Collaboration Compass

Collaboration Compass


Cisco Senior VP Rowan Trollope recently facilitated a roundtable videoconference to introduce the newest version of WebEx—the company’s hallmark, web-based collaboration platform. Stanford University professor and TED Talk speaker Howard Rheingold joined the conversation, along with John Maass of the Moffitt Cancer Center. The event was notable not only because of the news, but the format itself which seemed to underscore that real-time collaboration technologies— specifically video—are on the fast-track to becoming the new normal in business.

The conversation centered on the Cisco’s vision of streamlining and consolidating the videoconference experience via WebEx’s new “personal office” functionality. Intended to extend the physical metaphors commonly used in personal computing (e.g. desktop, file, folder, etc), the personal office was designed to bring the various devices and forms of conferencing together in a single intuitive program. Courtney, a Cisco team member, weighed in from her iPhone in San Francisco to demonstrate the point. Trollope was also delighted to state, “You’re in my office right now,” and while we—the audience—understood this to mean his WebEx office, a minor theatrical flourish elucidated his underlying point. Trollope’s backdrop had initially appeared to be a generic office wall, a piece of paper reading “San Francisco” taped behind him for reference. When the time came, the façade was removed to reveal that he was in fact calling from the comfort of his home office.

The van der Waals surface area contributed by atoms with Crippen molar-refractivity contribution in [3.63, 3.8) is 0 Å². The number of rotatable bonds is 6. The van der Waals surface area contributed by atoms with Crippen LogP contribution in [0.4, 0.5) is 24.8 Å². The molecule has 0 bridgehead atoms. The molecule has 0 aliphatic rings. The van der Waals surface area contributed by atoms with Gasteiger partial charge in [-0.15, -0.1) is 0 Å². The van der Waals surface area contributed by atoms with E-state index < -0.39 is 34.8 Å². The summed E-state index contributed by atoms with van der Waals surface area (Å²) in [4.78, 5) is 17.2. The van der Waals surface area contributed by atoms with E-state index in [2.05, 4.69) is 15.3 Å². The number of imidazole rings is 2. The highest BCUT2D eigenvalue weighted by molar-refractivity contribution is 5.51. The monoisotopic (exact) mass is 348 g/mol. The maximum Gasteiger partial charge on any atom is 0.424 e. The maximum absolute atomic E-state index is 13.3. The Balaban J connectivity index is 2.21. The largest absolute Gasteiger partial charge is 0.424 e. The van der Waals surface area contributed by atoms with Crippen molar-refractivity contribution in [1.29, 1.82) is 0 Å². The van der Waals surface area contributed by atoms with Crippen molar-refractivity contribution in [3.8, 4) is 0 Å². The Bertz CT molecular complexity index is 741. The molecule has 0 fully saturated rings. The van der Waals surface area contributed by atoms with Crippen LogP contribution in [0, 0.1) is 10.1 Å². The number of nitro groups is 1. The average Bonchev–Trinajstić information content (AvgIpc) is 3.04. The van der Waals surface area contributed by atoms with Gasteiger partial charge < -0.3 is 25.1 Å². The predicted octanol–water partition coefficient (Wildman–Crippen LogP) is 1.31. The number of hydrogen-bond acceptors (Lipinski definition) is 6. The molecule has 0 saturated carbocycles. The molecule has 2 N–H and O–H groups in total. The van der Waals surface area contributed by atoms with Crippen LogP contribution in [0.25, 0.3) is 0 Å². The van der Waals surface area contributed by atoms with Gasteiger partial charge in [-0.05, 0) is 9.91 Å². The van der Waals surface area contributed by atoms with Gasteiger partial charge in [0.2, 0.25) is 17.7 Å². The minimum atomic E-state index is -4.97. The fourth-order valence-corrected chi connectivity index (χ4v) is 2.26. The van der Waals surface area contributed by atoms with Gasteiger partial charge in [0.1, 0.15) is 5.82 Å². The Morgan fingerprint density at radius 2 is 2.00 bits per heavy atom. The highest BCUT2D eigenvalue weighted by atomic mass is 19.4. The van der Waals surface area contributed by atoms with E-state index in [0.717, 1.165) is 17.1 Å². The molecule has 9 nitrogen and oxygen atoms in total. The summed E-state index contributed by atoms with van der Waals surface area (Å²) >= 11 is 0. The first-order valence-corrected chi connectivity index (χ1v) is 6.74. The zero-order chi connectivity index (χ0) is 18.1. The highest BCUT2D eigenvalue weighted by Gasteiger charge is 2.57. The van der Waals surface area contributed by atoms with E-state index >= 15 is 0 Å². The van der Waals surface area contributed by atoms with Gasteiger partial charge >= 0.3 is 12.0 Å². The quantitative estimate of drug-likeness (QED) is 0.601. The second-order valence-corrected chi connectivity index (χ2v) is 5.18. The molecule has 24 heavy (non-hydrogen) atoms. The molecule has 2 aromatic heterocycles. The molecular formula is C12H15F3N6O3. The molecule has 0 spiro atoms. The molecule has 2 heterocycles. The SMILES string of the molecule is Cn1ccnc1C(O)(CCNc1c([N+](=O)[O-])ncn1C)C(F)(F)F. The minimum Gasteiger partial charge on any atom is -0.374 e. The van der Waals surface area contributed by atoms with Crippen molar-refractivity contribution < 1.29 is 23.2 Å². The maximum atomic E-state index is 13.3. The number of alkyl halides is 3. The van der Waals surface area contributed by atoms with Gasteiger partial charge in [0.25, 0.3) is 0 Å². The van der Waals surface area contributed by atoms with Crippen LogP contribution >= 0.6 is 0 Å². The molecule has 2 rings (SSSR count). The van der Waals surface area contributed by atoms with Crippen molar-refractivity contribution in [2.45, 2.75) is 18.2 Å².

Soon after, Howard Rheingold lent the conference some broader perspective on the growing benefits of collaboration in the digital age. He pointed to examples all around the world of collaboration and technology converging to “lower barriers to collective action,” such as the Arab Spring or the democracy demonstrations in Hong Kong. In regards to video conferencing and WebEx, Rheingold lauded the power such a medium provides, restoring the nuance of body language to telecommunication and tapping into the formidable computer literacy of Generation Y. Trollope concurred and opined that “WebEx will do for conferencing what Google Maps did for navigation.”

John Maass shared his own successes with Cisco’s CMRs and the numerous snags that befall him and his colleagues in the conferencing process. Some of his stories cast such shadows of frustration that Trollope’s little trick seemed quite a bit more impressive in hindsight. One of the key points he stressed was the importance of making a videoconference more convenient than a physical meeting, even for the technically illiterate.

Trollope wrapped up the conference with a brief round of questions. One prompted Trollope to add that Cisco is looking into integrating wearables and 3D VR tech (i.e. the Oculus Rift), although he expressed doubts that the greater community was ready for that step. He also added that Cisco will be hosting the video bridge in their cloud as service to users of the new WebEx. Only time will tell if WebEX will sit alongside self-driving cars as part of the new and near “future,” but the points made suggest the high probability.

Garen Sahagian is an editorial intern with AV Technology magazine.